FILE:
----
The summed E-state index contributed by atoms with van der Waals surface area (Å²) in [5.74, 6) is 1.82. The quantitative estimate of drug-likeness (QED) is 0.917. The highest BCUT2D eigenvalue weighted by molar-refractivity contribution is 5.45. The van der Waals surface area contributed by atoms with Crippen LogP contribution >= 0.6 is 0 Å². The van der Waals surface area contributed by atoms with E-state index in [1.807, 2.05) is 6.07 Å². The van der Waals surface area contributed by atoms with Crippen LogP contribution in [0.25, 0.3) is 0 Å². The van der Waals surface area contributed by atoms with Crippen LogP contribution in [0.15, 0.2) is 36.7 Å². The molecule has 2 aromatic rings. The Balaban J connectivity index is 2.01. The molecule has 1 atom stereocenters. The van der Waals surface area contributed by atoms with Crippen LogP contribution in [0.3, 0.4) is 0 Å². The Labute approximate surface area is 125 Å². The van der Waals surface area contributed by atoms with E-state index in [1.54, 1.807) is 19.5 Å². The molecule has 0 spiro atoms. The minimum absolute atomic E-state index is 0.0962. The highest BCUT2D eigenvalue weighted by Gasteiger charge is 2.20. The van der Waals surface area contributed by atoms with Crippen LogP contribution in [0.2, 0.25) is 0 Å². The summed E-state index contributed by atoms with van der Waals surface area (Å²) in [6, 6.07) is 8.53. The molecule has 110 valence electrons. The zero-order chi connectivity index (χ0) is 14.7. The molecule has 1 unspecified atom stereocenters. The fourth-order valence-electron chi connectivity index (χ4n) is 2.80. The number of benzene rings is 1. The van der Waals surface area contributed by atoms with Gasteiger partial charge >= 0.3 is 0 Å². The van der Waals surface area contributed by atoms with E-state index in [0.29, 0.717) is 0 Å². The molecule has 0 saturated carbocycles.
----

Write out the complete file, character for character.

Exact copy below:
The summed E-state index contributed by atoms with van der Waals surface area (Å²) in [5.74, 6) is 1.82. The quantitative estimate of drug-likeness (QED) is 0.917. The highest BCUT2D eigenvalue weighted by molar-refractivity contribution is 5.45. The van der Waals surface area contributed by atoms with Crippen LogP contribution >= 0.6 is 0 Å². The van der Waals surface area contributed by atoms with E-state index in [1.807, 2.05) is 6.07 Å². The van der Waals surface area contributed by atoms with Crippen LogP contribution in [0.25, 0.3) is 0 Å². The van der Waals surface area contributed by atoms with Crippen LogP contribution in [0.15, 0.2) is 36.7 Å². The molecule has 2 aromatic rings. The Balaban J connectivity index is 2.01. The molecule has 1 atom stereocenters. The van der Waals surface area contributed by atoms with Crippen LogP contribution in [0.3, 0.4) is 0 Å². The Labute approximate surface area is 125 Å². The van der Waals surface area contributed by atoms with E-state index in [1.54, 1.807) is 19.5 Å². The molecule has 0 spiro atoms. The minimum absolute atomic E-state index is 0.0962. The highest BCUT2D eigenvalue weighted by Gasteiger charge is 2.20. The van der Waals surface area contributed by atoms with Crippen LogP contribution in [0.2, 0.25) is 0 Å². The summed E-state index contributed by atoms with van der Waals surface area (Å²) in [6, 6.07) is 8.53. The molecule has 110 valence electrons. The zero-order chi connectivity index (χ0) is 14.7. The molecule has 1 unspecified atom stereocenters. The fourth-order valence-electron chi connectivity index (χ4n) is 2.80. The number of benzene rings is 1. The van der Waals surface area contributed by atoms with Gasteiger partial charge >= 0.3 is 0 Å². The van der Waals surface area contributed by atoms with E-state index in [0.29, 0.717) is 0 Å². The molecule has 0 saturated carbocycles.